Much like last year, the price and availability of building materials topped the list of problems builders face.  According to special questions on the December 2021 survey for the NAHB/Wells Fargo Housing Market Index, building material prices were a significant issue for 96% of builders in 2021, and 91% of the builders  expect it to continue being a problem in 2022. The second most widespread problem in 2021 was availability/time it takes to obtain building materials cited by 91% of builders. In 2022, the share of builders expecting availability/time it takes to obtain building materials is expected to be 90%. The high incidence of builders reporting building material problems is not surprising given recent increases in material prices. In 2011, building materials prices was reported as a significant problem by 33% of builders, followed by 46% in 2012, 68% in 2013, 58% in 2014, 42% in 2015, 48% in 2016 and 77% in 2017, 87% in 2018, and 66% in 2019 before peaking at 96% in both 2020 and 2021. Meanwhile the cost and availability of labor was reported as a significant problem by only 13% of builders in 2011. The share increased to 30% in 2012, 53% in 2013, 61% in 2014, 71% in 2015, 78% in 2016, 82% in both 2017 and 2018, 87% in 2019 and 65% in 2020. While 82% said it was problem in 2021, 85% expect it to continue being a problem in 2022.  Again, this result is not surprising given the large number of unfilled job openings in the construction industry. Compared to 2021 builders expect some of the problems to become worse in 2022. Rising inflation in US economy was significant problem for builders in 2021 and 2022. While the share was 63% in 2021, it is expected to increase significantly to 90% in 2022. Federal environmental regulations and policies was a significant problem for 37% of builders in 2021, compared to 52% who expected it to be an issue in 2022. Gridlock/uncertainty in Washington making buyers cautious was a significant problem for 32% of builders in 2021, but 50% expect it to be a problem in 2022. Concern about employment/economic situation was a problem for 24% of builders in 2021, but 46% expect it to be a problem in 2022. While Taxes on home builders was a problem for 23% of builders in 2021, it will be significant problem in 2022 for 43% of builders. High interest rates was a problem for only 2% of builders in 2021, but 31% of builders expect it to be a significant problem  in 2022. Attempts to limit mortgage interest deduction/other was a problem for 12% of builders in 2021, but 30% expect it to be a problem in 2022. For additional details, including a complete history for each reported and expected problem listed in the survey, please consult the full survey report. Related ‹ Strong Job Gains in JanuaryTags: Building Materials, economics, eye on the economy, home building, house prices, single-family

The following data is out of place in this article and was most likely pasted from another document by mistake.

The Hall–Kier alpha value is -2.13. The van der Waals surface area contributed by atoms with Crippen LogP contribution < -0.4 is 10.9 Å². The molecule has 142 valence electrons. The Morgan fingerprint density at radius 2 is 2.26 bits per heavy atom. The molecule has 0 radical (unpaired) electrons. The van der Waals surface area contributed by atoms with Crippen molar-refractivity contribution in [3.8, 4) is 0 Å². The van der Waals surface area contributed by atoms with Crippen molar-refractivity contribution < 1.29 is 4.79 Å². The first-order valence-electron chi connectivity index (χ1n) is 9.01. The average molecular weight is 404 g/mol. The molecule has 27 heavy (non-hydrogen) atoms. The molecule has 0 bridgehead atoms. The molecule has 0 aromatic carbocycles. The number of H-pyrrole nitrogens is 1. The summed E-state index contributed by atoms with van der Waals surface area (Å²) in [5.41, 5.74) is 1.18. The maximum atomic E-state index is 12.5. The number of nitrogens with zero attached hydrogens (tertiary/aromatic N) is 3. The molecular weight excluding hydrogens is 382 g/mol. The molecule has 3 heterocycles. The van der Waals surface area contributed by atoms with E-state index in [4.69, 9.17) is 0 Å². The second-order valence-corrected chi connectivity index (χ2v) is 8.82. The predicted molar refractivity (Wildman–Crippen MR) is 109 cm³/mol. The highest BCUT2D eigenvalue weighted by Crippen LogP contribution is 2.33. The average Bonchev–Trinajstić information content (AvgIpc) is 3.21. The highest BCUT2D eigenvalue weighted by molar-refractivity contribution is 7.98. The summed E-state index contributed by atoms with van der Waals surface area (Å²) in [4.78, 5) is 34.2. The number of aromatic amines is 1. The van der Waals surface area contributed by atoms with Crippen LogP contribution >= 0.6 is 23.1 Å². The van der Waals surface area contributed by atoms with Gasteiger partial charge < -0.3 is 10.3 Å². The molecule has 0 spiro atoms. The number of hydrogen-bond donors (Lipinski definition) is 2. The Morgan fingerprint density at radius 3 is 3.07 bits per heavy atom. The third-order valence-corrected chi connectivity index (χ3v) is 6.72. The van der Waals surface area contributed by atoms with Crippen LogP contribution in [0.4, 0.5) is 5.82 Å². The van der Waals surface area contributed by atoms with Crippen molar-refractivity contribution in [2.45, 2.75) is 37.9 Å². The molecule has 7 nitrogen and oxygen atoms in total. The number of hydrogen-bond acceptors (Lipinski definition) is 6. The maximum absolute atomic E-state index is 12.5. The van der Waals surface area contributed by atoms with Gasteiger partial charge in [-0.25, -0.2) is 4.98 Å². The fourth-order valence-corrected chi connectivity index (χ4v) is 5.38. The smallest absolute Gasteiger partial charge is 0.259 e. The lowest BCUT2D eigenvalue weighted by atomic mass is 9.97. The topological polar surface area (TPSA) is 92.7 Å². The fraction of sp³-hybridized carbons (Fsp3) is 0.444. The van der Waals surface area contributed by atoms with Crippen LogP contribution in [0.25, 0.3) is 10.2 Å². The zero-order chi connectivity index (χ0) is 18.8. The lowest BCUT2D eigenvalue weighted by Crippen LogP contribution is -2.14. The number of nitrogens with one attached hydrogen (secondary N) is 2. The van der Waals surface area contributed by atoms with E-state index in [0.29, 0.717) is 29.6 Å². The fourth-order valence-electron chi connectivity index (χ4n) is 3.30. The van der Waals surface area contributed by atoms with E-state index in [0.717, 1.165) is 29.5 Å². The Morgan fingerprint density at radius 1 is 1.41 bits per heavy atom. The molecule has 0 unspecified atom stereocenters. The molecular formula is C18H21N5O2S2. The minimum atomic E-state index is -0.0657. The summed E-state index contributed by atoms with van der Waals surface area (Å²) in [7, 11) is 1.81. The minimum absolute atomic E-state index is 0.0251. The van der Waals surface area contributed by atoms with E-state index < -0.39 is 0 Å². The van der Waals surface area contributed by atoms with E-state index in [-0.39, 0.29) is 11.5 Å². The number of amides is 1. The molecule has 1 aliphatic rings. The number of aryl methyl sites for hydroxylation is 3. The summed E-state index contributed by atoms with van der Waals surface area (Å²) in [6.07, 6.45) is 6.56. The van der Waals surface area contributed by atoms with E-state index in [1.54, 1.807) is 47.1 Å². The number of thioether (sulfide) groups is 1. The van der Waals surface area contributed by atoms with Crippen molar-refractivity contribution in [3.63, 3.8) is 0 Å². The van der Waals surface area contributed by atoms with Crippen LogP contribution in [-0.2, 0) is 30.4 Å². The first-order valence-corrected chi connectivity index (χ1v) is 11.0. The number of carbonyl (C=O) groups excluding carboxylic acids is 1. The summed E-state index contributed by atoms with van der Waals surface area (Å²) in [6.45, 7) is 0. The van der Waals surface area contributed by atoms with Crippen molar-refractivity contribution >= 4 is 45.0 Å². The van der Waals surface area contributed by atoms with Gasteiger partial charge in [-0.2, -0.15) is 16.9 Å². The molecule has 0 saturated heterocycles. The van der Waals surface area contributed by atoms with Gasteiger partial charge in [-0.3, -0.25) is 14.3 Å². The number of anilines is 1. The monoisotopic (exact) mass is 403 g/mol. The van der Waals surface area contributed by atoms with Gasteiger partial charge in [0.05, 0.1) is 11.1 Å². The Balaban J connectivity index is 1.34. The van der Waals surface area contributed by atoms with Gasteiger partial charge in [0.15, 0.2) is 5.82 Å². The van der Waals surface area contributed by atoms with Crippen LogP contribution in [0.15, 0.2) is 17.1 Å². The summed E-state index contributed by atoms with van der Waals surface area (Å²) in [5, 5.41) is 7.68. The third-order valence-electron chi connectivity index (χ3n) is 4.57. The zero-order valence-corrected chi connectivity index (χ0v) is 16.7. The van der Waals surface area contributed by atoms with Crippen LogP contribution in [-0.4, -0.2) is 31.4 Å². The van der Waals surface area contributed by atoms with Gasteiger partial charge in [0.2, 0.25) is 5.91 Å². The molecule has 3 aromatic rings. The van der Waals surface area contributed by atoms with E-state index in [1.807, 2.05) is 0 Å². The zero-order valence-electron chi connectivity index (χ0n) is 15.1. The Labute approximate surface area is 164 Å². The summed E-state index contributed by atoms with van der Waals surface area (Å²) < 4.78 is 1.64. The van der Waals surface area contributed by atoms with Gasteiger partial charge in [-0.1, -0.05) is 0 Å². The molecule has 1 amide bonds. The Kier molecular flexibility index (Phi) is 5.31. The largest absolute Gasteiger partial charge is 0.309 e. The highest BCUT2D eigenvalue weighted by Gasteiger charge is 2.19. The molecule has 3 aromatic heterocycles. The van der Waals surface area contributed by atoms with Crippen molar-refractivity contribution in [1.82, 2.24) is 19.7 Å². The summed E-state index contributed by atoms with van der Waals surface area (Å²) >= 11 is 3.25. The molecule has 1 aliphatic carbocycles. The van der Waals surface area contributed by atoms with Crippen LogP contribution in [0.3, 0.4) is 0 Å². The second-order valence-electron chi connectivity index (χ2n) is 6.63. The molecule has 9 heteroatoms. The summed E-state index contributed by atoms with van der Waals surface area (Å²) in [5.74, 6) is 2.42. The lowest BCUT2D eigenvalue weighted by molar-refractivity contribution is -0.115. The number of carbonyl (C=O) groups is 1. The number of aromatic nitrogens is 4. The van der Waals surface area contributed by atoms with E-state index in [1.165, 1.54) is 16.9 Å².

Building Materials Remain Top Challenge for Builders2022-02-07T09:15:06-06:00